The defendants face felony charges that include conspiracy, obstruction, extortion and assault, which carry penalties of up to 50 years in prison. The standoff occurred after armed Bureau of Land Management law enforcement agents attempted to roundup Cliven Bundy’s cattle after he had refused for 20 years to pay grazing fees in the Gold Butte area. The BLM said he owed $1 million in fees and penalties.

Armed Bundy supporters outnumbered the BLM agents 4-to-1, the court claims, and the agents eventually released the cattle and left to avoid potential bloodshed.

Attorney Maggie McLetchie, who represents the media in this case, told the Las Vegas newspaper after the recent ruling, “From the media’s perspective, the order still cloaks much of the information about this case in secrecy despite the heightened need for transparency the judge recognized when allowing the media to intervene. It is deeply troubling that so many documents will be automatically hidden from public view.”

The lack of public scrutiny means that any extenuating or mitigating circumstances that the public might shed light on will not come until the time of trial, when it might be too late.

One glaring example of this is the court’s continued referencing to the fact that a couple, Jared and Amanda Miller, who were at the Bundy ranch during the standoff latter ambushed and killed two Las Vegas police officers in a restaurant and “draped a Gadsen (sic) flag over one of the officers, and shouted to patrons that this was the start of ‘a revolution.’”

Never mind that it was a Gadsden flag, the court makes no mention of the fact the Bundy’s say they kicked the Millers off the ranch due to their left-wing radicalism.

In a motion filed in support of opening up discovery to the press and the public, McLetchie argued, “One of the most critical aspects of news reporting is to inform the public of justice being carried out in the courts. In this regard, the press is vital to the health of a democracy. … This right is anchored in the value of keeping ‘a watchful eye on the workings of public agencies,’ and in publishing ‘information concerning the operation of government.’ … ‘In short, justice must not only be done, it must be seen to be done.’”

The attorney for at least one of the defendants plans to appeal the secrecy decision.

A version of this editorial appears this past week in some of the Battle Born Media newspapers — The Ely Times, the Mesquite Local News, the Mineral County Independent-News, the Eureka Sentinel,  Sparks Tribune and the Lincoln County Record.

Editorial: Bundy prosecutors should prove need for any secrecy

A  federal judge has granted the Las Vegas Review-Journal, the Battle Born Media newspapers and The Associated Press the right to intervene in the criminal case involving the armed standoff at the Bundy ranch in Bunkerville two years ago in order to challenge an effort by the prosecution to keep virtually all evidence in the case veiled in secrecy until the trial next February.

U.S. Magistrate Judge Peggy Leen wrote, “As the Second Circuit has eloquently written, ‘[t]ransparency is pivotal to public perception of the judiciary’s legitimacy and independence.’ … Federal judges are not elected. We claim legitimacy not by election, but by reason. The Constitution grants the federal judiciary ‘neither force nor will, but merely judgment.’ The Federalist No. 78 (Alexander Hamilton). The Court finds that allowing intervention will promote transparency and the integrity of the judicial proceedings in this case. The Court will therefore grant the Amended Motion to Intervene for the limited purpose of opposing the Government’s Motion for Protective Order.” Bundy intervene order copy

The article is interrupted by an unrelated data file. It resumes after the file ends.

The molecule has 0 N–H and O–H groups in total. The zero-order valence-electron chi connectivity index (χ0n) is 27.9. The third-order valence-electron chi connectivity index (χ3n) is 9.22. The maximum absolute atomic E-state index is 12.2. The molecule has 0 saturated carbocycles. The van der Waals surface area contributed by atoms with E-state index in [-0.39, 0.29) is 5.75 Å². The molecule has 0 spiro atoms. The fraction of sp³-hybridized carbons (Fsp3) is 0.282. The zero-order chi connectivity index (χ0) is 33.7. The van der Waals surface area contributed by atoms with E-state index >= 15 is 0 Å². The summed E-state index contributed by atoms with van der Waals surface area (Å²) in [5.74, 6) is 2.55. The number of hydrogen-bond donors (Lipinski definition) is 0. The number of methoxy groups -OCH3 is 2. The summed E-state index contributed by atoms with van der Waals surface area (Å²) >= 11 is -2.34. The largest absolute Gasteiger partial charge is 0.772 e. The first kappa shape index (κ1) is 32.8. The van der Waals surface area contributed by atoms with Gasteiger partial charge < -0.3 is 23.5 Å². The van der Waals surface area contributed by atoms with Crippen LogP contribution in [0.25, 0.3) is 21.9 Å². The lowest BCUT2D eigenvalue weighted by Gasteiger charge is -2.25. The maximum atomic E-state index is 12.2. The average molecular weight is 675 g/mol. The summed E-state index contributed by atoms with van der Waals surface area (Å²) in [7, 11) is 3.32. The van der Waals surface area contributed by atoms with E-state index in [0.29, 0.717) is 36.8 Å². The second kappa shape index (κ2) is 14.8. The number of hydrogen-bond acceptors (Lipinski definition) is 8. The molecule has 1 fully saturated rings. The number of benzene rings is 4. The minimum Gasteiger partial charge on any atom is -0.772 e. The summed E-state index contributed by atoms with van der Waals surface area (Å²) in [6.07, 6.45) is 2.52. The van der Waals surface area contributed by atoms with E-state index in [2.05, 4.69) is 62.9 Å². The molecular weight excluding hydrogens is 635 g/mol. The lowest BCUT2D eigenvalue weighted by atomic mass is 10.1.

The prosecutors, who opposed the media intervention, have asked that all evidence shared with the attorneys for the 19 defendants — including rancher Cliven Bundy and four of his sons — not be made public, claiming disclosure could jeopardize the safety of witnesses and prosecutors.

The defendants face felony charges that include conspiracy, obstruction, extortion and assault, which carry penalties of up to 50 years in prison. The charges grow out of the April 2014 standoff between self-styled militia and Bureau of Land Management law enforcement when the government tried to roundup Bundy’s cattle after he had refused for 20 years to pay grazing fees in the Gold Butte area. The BLM said he owed $1 million in fees and penalties. The BLM eventually released the cattle and left.

Cliven Bundy (R-J photo)

Among the reasons cited by Judge Leen in allowing the media intervention is the fact the indictment “followed a two-year investigation and a decades’ long series of disputes between Defendant Cliven Bundy and the federal government over land use restrictions and federal laws and regulations. Mr. Bundy’s co-defendants are his family and supporters. Defendants claim they were peacefully protesting government overreaching, some of them while exercising their Second Amendment right to bear arms. The Government claims Bundy and his co-defendants planned and led an armed assault to threaten, intimidate, and extort law enforcement officers from carrying out lawful orders of this Court. It has generated considerable public debate about the Constitutional role of the federal government in owning large amounts of land in the western United States.”

Attorney Maggie McLetchie, who represents the media in this case, told the Las Vegas newspaper, “We are very pleased that our concerns with the protective order will be considered by the court, and agree that transparency is especially important due to the nature of the Bundy case.”

In a motion filed with the court this past week McLetchie argued, “This overbroad and unsupported protective order impedes the rights of Intervenors and other news outlets to report on a case of local and national importance. One of the most critical aspects of news reporting is to inform the public of justice being carried out in the courts. In this regard, the press is vital to the health of a democracy. … This right is anchored in the value of keeping ‘a watchful eye on the workings of public agencies,’ and in publishing ‘information concerning the operation of government.’ … ‘In short, justice must not only be done, it must be seen to be done.’” Bundy intervene memo